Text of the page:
I reread this article from time to time just to make sure that I stay within
some boundaries – 21 Experts Define Cloud Computing. Among the 21, there
are a couple that I really like; I’m going to cite a few of them over the
next few days, and tell you what I like and don’t like about them (Also –
remember, the title reads “21 Experts…” – it didn’t say “21
Experts in Cloud Computing…” – details matter). This article was
brought to my attention in a blog post, “Rumblings in the Cloud,” by
Louis Lovas at Progress Apama.
Dynamic Cloud Resources – While You Wait (or “I’ll have an EC2 grid,
monster that, please”)
“What is cloud computing all about? Amazon has coined the word
“elasticity” which gives a good idea about the key features: you can
scale your infrastructure on demand within minutes or even seconds, instead
of days or weeks, thereby avoiding under-utilizatio... (more)
Cloud Event Processing has moved off the white board and into the real world
of, ‘hey, we’ve got customers!’
When building a system like DarkStar, one can always run into difficulties
– how does one demo a cloud based, distributed event processing system
incorporating streaming map/reduce, complex event processing, and event
driven pattern matching agents to prospective customers? Our background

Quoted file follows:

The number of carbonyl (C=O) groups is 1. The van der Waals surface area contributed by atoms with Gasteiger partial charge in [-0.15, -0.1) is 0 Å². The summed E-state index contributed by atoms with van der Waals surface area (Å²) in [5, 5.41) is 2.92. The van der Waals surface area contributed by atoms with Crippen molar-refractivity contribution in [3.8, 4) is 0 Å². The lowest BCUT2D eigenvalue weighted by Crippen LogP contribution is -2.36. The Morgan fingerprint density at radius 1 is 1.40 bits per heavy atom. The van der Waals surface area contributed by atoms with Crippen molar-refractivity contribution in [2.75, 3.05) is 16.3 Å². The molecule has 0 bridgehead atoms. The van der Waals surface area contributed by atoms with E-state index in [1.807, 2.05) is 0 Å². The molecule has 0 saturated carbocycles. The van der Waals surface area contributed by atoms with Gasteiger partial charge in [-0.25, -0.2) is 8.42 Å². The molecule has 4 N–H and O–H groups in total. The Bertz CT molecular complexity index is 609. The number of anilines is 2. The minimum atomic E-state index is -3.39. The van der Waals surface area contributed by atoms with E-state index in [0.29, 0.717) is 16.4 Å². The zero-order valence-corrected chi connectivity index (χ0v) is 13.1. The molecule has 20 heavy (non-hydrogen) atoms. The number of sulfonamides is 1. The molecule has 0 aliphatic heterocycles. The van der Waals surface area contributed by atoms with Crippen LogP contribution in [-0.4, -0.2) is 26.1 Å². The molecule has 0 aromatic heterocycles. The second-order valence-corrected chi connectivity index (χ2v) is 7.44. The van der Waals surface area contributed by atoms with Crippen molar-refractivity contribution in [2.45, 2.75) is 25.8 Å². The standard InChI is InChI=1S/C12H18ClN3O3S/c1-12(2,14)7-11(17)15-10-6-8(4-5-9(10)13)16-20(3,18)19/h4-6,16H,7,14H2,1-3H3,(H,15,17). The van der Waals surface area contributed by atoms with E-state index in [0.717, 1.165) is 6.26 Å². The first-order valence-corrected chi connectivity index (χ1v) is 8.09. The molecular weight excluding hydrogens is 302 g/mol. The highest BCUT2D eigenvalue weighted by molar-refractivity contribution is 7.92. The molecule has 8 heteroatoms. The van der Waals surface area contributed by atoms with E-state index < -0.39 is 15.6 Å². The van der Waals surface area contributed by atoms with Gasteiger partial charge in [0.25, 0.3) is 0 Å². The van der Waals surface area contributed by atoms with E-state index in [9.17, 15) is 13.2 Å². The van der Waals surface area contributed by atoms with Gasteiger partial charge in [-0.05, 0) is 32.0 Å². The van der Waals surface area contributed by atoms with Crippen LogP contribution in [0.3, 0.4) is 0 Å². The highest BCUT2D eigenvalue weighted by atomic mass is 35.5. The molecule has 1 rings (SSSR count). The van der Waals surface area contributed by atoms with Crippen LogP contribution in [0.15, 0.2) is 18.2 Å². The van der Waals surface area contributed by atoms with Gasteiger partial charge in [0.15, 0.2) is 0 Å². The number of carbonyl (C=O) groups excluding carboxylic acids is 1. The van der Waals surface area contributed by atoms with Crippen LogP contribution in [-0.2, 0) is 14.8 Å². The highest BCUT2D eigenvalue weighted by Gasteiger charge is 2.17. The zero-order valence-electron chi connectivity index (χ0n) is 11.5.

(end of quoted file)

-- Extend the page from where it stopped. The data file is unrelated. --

includes very high velocity feeds, like equities and option market data
feeds, but using those for demo purposes can be difficult. So we decided on
using Twitter. We decided ... (more)
Every year, I like to decompress a bit and take a break. Usually, I like to
go scuba diving – the dive sites I like are usually far removed from email,
Twitter, Facebook, etc. and it gives me a chance to actually unplug, defrag,
and think a bit.
This year, the family went to Grand Cayman to experience some of the
world’s best diving. Within Grand Cayman is Hell, a small township
dedicated to tourism and aptly named given the attached photo.
We visited Hell in between dives, and rather than make my ex-wife room
reservations or send out postcards, I thought I’d amplify a few predic... (more)
On this continuing series, I am examining thoughts and specific
implementation details around building a back-testing platform for algo
trading. Eventually, we’ll see where complex event processing plays and
how to implement it.
Appendix to Part One – The Data Format
Rather than looking at various database solutions first and then trying to
define the problem in terms of those solutions, let’s first examine what
market data looks like. In its most simple form, market data looks like
this (there’s usually a little more, but this is fine for our purposes):
Date: The date of the ... (more)
VMWare has been on a buying spree lately.
In the last month, they’ve announced both Redis and RabbitMQ.
Here’s VMware’s take on Redis, and spring source’s on RabbitMQ.
RabbitMQ is built with Erlang.
Much Rejoicing in the Village
We use both of these technologies at Cloud Event Processing. And we love
Erlang too. VMware’s acquisition of these technologies not only validates
our decisions, which we are very selfishly pleased about, but also sends an
The Message Please
Everyone’s busy abstracting resources in the cloud – making resources
like compute, stora... (more)